40Doctor of Law, Professor, Manager of the Department of Criminalistics and Forensic Science, Faculty № 6, Kharkiv National University of Internal Affairs; Ukraine.
41Doctor of Law, Professor, Professor of the Department of Criminalistics and Forensic Science, Faculty № 1, Kharkiv National University of Internal Affairs; Ukraine.
42Candidate of Law, Manager of the Department of Criminalistics and Forensic Science, Faculty № 1, Kharkiv National University of Internal Affairs; Ukraine.
43Doctor of Law, Associate Professor, Professor of the Department of Criminal Law Subjects and Forensic Examinations, Faculty № 1, Donetsk Law Institute of Ministry of Internal Affairs; Ukraine.
44Candidate of Law, Manager of the Laboratory of Handwriting analysis, Linguistic, Psychological and Art Critic Researches, Hon. Prof. M. S. Bokarius Kharkiv Research Institute of Forensic Examinations; Ukraine.


The fight against corruption is currently one of the most paramount tasks facing the law enforcement agencies of Ukraine. The future of the state largely depends on the success in this struggle. The analysis of judicial practice shows there are two reasons why proving corruption crimes in criminal cases is characterized by increased complexity. Firstly, persons involved in corruption deals often have a high social status, patrons from among officials of state authorities, use sophisticated methods of disguising their criminal activities, actively resist investigations if they are convicted of committing a crime. Secondly, the identification and investigation of criminal offenses related to corruption require high professionalism from operatives, investigators, and prosecutors to provide an appropriate evidence base necessary for a comprehensive and objective consideration of the case in court.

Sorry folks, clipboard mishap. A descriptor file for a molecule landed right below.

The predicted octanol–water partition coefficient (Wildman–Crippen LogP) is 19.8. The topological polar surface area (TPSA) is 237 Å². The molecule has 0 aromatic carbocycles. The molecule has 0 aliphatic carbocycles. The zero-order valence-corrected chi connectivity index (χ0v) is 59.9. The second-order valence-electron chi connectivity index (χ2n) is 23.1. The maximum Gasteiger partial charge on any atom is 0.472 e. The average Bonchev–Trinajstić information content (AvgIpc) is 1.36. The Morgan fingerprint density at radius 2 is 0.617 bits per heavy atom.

However, in recent years in Ukraine, in connection with the implementation of large-scale reforms in the field of criminal and criminal procedural legislation, the creation of new anti-corruption bodies, new employees have been selected from among those who do not have sufficient experience in this area to the investigative and operational-search units. Therefore, in the practice of proving in cases of corruption crimes, there are problems due to the insufficient level of knowledge of law enforcement officials in the methods of work to expose corrupt officials in strict compliance with the requirements of domestic legislation and international standards for ensuring human rights. Errors in the investigation often lead to the presentation of insufficiently substantiated charges, the excess of necessary measures to interfere with privacy to document the facts of corruption, the use of provocation of crime, and other violations in proving corruption.

The purpose of this research is to identify and study typical investigative errors and develop recommendations on the proper use of means and methods of proof in criminal cases of corruption crimes, taking into account the norms of national legislation and international criteria for ensuring human rights in criminal proceedings.

Theoretical framework

The research is based on the general provisions of the theory of proof, in particular, the requirement that the factual data collected in a criminal case can be accepted as evidence of the suspect's guilt only if they are admissible, relevant, reliable, and sufficient (Orlov, 2009). We take into account the general rules and recommendations for organizing covert investigative actions, which are the most important and difficult means of proving corruption crimes (Shymanskyi, 2013; Bahryi, Lutsyk, 2017).  Scientific approaches to the systematization of investigative errors and the development of means of their prevention are analyzed (Nazarov, 2000; Baulyn, Dziurbel, Karpov, 2004; Hultai, 2008; Basysta, 2011; Mylevskyi, Vorvykhvost, 2016; Moyseenko, 2016), as well as scientific work to establish the causes of errors during covert investigative actions (Koval, 2018; Tsyliuryk, 2018). The criteria for assessing the admissibility of evidence for compliance with international standards for ensuring human rights in criminal proceedings developed in the practice of the European Court of Human Rights (Drozdov, 2016; Ponomarenko, Havryliuk, Anheleniuk, Drozd, 2020).